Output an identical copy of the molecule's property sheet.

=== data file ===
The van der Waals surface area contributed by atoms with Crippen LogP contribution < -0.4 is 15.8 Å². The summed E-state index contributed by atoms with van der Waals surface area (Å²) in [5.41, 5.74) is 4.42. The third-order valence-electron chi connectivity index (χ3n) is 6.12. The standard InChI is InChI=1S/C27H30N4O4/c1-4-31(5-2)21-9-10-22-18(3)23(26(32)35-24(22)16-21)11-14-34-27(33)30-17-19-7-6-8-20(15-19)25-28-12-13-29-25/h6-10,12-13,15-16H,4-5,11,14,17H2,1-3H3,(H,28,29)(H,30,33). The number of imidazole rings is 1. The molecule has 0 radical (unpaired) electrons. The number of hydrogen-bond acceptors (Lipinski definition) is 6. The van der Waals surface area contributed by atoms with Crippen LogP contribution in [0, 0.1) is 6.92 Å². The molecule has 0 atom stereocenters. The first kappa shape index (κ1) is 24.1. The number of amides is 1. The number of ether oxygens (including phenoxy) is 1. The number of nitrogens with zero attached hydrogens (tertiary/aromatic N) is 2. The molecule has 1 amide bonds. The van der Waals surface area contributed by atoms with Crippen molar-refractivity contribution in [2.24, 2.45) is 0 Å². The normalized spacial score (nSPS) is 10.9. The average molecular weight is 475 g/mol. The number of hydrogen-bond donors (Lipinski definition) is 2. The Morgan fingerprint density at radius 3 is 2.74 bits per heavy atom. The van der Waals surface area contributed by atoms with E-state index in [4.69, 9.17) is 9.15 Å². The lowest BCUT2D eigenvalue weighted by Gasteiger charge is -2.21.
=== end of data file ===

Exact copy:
The van der Waals surface area contributed by atoms with Crippen LogP contribution < -0.4 is 15.8 Å². The summed E-state index contributed by atoms with van der Waals surface area (Å²) in [5.41, 5.74) is 4.42. The third-order valence-electron chi connectivity index (χ3n) is 6.12. The standard InChI is InChI=1S/C27H30N4O4/c1-4-31(5-2)21-9-10-22-18(3)23(26(32)35-24(22)16-21)11-14-34-27(33)30-17-19-7-6-8-20(15-19)25-28-12-13-29-25/h6-10,12-13,15-16H,4-5,11,14,17H2,1-3H3,(H,28,29)(H,30,33). The number of imidazole rings is 1. The molecule has 0 radical (unpaired) electrons. The number of hydrogen-bond acceptors (Lipinski definition) is 6. The van der Waals surface area contributed by atoms with Crippen LogP contribution in [0, 0.1) is 6.92 Å². The molecule has 0 atom stereocenters. The first kappa shape index (κ1) is 24.1. The number of amides is 1. The number of ether oxygens (including phenoxy) is 1. The number of nitrogens with zero attached hydrogens (tertiary/aromatic N) is 2. The molecule has 1 amide bonds. The van der Waals surface area contributed by atoms with Crippen molar-refractivity contribution in [2.24, 2.45) is 0 Å². The normalized spacial score (nSPS) is 10.9. The average molecular weight is 475 g/mol. The number of hydrogen-bond donors (Lipinski definition) is 2. The Morgan fingerprint density at radius 3 is 2.74 bits per heavy atom. The van der Waals surface area contributed by atoms with E-state index in [4.69, 9.17) is 9.15 Å². The lowest BCUT2D eigenvalue weighted by Gasteiger charge is -2.21.